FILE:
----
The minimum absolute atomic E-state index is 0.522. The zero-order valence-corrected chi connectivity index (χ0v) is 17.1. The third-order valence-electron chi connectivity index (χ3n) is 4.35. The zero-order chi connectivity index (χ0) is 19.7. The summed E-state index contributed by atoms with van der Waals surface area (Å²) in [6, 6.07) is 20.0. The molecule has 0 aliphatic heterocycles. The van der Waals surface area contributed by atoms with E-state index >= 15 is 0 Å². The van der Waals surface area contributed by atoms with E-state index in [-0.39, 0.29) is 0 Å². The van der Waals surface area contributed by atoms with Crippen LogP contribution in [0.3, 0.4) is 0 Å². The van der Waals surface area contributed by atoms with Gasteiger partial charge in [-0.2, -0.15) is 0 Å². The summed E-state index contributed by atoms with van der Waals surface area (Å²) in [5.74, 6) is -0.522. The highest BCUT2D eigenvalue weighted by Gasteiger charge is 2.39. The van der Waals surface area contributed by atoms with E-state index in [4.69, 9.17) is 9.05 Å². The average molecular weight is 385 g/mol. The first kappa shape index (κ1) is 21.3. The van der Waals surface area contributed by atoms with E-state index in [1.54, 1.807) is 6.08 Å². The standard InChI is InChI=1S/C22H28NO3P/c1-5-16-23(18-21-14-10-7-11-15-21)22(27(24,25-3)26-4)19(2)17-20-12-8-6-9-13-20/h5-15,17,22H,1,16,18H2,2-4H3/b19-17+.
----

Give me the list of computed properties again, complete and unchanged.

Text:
The minimum absolute atomic E-state index is 0.522. The zero-order valence-corrected chi connectivity index (χ0v) is 17.1. The third-order valence-electron chi connectivity index (χ3n) is 4.35. The zero-order chi connectivity index (χ0) is 19.7. The summed E-state index contributed by atoms with van der Waals surface area (Å²) in [6, 6.07) is 20.0. The molecule has 0 aliphatic heterocycles. The van der Waals surface area contributed by atoms with E-state index >= 15 is 0 Å². The van der Waals surface area contributed by atoms with E-state index in [-0.39, 0.29) is 0 Å². The van der Waals surface area contributed by atoms with Crippen LogP contribution in [0.3, 0.4) is 0 Å². The van der Waals surface area contributed by atoms with Gasteiger partial charge in [-0.2, -0.15) is 0 Å². The summed E-state index contributed by atoms with van der Waals surface area (Å²) in [5.74, 6) is -0.522. The highest BCUT2D eigenvalue weighted by Gasteiger charge is 2.39. The van der Waals surface area contributed by atoms with E-state index in [4.69, 9.17) is 9.05 Å². The average molecular weight is 385 g/mol. The first kappa shape index (κ1) is 21.3. The van der Waals surface area contributed by atoms with E-state index in [1.54, 1.807) is 6.08 Å². The standard InChI is InChI=1S/C22H28NO3P/c1-5-16-23(18-21-14-10-7-11-15-21)22(27(24,25-3)26-4)19(2)17-20-12-8-6-9-13-20/h5-15,17,22H,1,16,18H2,2-4H3/b19-17+.